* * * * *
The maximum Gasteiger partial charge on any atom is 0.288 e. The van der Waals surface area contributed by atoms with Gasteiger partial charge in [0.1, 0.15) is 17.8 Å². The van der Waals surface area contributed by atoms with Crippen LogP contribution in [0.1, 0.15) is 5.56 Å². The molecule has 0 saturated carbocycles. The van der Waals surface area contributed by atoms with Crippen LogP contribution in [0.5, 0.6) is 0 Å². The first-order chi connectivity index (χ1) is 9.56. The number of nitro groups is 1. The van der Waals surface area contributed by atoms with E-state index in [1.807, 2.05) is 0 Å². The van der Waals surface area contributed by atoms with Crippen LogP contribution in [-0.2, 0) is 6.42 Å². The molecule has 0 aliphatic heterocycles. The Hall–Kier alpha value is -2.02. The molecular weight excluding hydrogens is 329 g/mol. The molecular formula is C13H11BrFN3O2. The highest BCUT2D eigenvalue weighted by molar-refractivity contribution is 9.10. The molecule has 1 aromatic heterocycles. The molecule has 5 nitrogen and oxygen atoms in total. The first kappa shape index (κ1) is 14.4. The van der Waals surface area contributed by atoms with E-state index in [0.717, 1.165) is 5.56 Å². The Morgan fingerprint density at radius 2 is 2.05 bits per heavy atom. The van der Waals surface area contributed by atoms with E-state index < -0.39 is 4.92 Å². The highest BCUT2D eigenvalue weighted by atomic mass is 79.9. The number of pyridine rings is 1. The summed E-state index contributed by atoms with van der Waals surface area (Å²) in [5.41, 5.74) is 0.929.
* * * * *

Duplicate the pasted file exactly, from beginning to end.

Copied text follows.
The maximum Gasteiger partial charge on any atom is 0.288 e. The van der Waals surface area contributed by atoms with Gasteiger partial charge in [0.1, 0.15) is 17.8 Å². The van der Waals surface area contributed by atoms with Crippen LogP contribution in [0.1, 0.15) is 5.56 Å². The molecule has 0 saturated carbocycles. The van der Waals surface area contributed by atoms with Crippen LogP contribution in [0.5, 0.6) is 0 Å². The first-order chi connectivity index (χ1) is 9.56. The number of nitro groups is 1. The van der Waals surface area contributed by atoms with E-state index in [1.807, 2.05) is 0 Å². The van der Waals surface area contributed by atoms with Crippen LogP contribution in [-0.2, 0) is 6.42 Å². The molecule has 0 aliphatic heterocycles. The Hall–Kier alpha value is -2.02. The molecular weight excluding hydrogens is 329 g/mol. The molecular formula is C13H11BrFN3O2. The highest BCUT2D eigenvalue weighted by molar-refractivity contribution is 9.10. The molecule has 1 aromatic heterocycles. The molecule has 5 nitrogen and oxygen atoms in total. The first kappa shape index (κ1) is 14.4. The van der Waals surface area contributed by atoms with E-state index in [0.717, 1.165) is 5.56 Å². The Morgan fingerprint density at radius 2 is 2.05 bits per heavy atom. The van der Waals surface area contributed by atoms with E-state index < -0.39 is 4.92 Å². The highest BCUT2D eigenvalue weighted by atomic mass is 79.9. The number of pyridine rings is 1. The summed E-state index contributed by atoms with van der Waals surface area (Å²) in [5.41, 5.74) is 0.929.